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Both warfarin and non-steroidal anti-inflammatory drugs are metabolised by cytochrome P450 (CYP2C9 enzyme). There are three variants of the CYP2C9 gene (CYP2C9*1, *2, and *3) and in European populations about 80% of people are homozygous for the CYP2C9*1 allele. The *2 and *3 alleles are found in 11% and 5–7% respectively. The *2 variant is associated with about 12% of the enzyme activity found with the *1 gene and the *3 variant with 5% of the activity. Carriers of the variant alleles need smaller doses of warfarin and the concomitant use of drugs that compete for CYP2C9 activity may further reduce warfarin metabolism and result in excessive anticoagulation. Such an occurrence has been described in a case report from New York.
An elderly woman began taking warfarin after having a pacemaker inserted and for a year had an international normalised ratio (INR) for prothrombin time of 2.2–2.6 on a dose of 2.5 mg daily. Within two weeks of taking celecoxib for joint pains the INR had increased to 3.5. The dose of warfarin was reduced to 1 mg daily but four weeks after starting celecoxib treatment she was admitted to hospital with widespread bleeding into the skin. Her haemoglobin concentration had fallen from 160 to 85 g/l over the past week and the INR was >10. She was also taking digoxin, ranitidine, and atorvastatin. On analysis of CYP2C9 genotype she was found to be heterozygous for both the *2 and the *3 alleles. She made a complete recovery after stopping both warfarin and celecoxib.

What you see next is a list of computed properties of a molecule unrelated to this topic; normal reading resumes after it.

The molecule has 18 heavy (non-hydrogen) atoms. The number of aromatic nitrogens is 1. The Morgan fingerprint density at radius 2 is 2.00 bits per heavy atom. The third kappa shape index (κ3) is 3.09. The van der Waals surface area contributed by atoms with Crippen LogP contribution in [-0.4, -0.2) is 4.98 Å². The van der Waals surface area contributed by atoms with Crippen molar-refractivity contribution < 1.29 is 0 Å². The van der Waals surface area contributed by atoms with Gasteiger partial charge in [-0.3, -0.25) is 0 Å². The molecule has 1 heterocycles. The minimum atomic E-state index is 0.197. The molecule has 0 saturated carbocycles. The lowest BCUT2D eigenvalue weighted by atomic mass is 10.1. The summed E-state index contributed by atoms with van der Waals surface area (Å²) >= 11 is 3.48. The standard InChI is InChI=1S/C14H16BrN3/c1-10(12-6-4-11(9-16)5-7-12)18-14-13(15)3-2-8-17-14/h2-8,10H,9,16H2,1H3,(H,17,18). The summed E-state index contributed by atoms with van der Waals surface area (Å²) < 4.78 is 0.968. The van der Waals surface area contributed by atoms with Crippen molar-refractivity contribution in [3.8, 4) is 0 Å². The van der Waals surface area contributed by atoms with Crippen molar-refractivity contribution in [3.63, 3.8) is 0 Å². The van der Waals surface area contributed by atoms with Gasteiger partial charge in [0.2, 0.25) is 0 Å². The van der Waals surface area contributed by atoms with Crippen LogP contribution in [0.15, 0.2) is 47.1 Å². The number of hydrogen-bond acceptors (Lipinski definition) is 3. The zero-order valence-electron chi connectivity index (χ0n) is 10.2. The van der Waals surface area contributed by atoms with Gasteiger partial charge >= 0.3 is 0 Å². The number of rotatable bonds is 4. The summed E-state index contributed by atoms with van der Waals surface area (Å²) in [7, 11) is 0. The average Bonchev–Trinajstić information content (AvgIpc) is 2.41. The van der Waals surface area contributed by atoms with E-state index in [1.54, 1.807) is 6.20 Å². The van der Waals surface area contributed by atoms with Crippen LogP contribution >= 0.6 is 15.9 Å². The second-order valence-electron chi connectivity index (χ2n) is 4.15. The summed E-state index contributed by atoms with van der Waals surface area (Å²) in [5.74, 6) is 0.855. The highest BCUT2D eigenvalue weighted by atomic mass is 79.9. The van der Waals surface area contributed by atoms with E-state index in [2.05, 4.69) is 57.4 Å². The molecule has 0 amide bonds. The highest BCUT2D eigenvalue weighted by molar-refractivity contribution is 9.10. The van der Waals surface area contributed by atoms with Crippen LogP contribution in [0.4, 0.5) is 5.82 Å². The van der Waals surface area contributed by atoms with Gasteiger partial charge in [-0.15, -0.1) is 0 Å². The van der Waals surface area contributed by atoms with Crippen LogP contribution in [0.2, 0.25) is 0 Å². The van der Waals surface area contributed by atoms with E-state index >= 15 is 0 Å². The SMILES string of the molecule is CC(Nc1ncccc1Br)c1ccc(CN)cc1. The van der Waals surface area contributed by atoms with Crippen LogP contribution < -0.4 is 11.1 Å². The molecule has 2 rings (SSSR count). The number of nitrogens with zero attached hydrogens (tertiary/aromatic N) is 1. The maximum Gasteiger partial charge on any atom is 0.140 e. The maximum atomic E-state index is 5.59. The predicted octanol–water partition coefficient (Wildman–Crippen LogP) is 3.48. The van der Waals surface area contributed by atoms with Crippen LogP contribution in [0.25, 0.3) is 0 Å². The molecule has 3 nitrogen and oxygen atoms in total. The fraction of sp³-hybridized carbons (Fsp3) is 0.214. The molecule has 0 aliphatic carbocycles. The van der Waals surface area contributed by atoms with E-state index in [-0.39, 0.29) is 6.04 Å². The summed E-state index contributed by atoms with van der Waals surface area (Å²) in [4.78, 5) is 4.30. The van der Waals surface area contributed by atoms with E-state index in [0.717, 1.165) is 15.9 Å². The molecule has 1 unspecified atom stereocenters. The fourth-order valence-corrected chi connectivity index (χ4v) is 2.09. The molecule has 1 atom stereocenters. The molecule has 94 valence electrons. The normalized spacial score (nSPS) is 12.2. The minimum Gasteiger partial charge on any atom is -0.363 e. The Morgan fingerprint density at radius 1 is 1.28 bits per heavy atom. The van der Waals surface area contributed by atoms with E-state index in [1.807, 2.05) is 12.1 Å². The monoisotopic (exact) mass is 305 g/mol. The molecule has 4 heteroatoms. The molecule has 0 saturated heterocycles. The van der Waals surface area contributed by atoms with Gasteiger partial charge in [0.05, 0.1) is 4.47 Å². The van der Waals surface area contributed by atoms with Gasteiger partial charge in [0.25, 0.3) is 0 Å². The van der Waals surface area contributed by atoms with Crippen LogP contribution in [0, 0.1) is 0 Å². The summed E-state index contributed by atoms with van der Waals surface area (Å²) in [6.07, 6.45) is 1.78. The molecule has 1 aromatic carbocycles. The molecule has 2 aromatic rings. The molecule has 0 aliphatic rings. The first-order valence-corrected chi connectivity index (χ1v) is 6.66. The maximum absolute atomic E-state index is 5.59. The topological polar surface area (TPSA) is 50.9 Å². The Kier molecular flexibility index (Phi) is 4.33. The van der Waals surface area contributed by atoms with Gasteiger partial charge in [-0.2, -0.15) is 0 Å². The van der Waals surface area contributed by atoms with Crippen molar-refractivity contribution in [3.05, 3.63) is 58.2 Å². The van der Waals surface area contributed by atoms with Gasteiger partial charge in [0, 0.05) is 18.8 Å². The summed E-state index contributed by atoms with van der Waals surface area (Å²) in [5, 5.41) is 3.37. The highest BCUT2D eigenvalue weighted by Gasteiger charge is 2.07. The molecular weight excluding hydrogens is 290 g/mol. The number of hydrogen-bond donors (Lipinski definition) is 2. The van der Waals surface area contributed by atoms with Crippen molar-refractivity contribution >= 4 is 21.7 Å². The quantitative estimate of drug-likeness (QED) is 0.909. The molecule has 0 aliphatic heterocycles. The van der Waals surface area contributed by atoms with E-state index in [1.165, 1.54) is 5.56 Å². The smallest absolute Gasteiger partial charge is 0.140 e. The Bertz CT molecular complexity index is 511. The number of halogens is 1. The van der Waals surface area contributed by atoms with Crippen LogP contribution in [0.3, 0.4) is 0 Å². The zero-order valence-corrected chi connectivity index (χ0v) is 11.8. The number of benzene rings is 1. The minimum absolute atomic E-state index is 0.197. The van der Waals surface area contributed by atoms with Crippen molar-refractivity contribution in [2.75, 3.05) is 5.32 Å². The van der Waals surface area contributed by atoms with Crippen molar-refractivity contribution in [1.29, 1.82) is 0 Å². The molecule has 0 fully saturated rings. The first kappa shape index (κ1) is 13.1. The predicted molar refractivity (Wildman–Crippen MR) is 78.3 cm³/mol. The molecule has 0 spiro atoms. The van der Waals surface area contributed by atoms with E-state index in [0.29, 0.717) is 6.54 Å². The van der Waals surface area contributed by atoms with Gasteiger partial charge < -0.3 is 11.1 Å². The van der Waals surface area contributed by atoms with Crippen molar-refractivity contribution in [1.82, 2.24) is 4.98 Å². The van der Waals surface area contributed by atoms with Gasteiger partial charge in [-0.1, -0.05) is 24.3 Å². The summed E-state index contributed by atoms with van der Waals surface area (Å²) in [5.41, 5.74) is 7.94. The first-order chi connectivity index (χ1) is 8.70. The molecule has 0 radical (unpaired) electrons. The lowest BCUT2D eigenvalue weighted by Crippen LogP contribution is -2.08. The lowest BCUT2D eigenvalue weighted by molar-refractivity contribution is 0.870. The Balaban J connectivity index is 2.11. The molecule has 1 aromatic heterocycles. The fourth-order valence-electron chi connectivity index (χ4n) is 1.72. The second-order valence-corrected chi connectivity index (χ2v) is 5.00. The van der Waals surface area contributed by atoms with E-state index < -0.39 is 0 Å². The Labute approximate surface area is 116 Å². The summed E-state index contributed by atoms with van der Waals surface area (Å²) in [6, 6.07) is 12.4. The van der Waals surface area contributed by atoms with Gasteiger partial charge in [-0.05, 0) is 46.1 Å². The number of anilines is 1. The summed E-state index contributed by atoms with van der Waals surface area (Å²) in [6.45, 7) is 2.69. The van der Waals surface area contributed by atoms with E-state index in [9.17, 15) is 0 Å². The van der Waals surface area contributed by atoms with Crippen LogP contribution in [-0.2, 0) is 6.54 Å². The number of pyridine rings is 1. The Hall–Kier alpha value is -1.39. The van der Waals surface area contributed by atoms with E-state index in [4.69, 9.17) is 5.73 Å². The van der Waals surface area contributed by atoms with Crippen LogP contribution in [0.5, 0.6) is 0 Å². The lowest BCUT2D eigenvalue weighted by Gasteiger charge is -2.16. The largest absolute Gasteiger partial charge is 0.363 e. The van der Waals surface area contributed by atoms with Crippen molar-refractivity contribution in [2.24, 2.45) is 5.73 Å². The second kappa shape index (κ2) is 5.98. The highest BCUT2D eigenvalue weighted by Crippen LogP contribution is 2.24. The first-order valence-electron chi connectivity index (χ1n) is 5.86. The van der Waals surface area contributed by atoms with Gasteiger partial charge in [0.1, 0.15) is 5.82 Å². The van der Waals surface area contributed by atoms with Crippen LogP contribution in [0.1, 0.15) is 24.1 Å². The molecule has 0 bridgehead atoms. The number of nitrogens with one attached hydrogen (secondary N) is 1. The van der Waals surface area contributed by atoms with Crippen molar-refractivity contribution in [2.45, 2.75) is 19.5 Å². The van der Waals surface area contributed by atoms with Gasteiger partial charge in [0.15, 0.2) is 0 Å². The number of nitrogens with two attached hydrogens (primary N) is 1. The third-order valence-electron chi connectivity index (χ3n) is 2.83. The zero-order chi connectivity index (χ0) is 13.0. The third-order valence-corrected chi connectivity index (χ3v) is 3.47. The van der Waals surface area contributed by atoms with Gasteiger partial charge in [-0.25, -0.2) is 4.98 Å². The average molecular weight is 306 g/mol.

This patient, a heterozygote for both CYP2C9*2 and CYP2C9*3 was satisfactorily treated with a modest dose of warfarin but on adding celecoxib to her treatment her anticoagulation became excessive despite a reduction in dose of warfarin. It appears that celecoxib competed with warfarin for P450 enzyme activity which was already genetically low.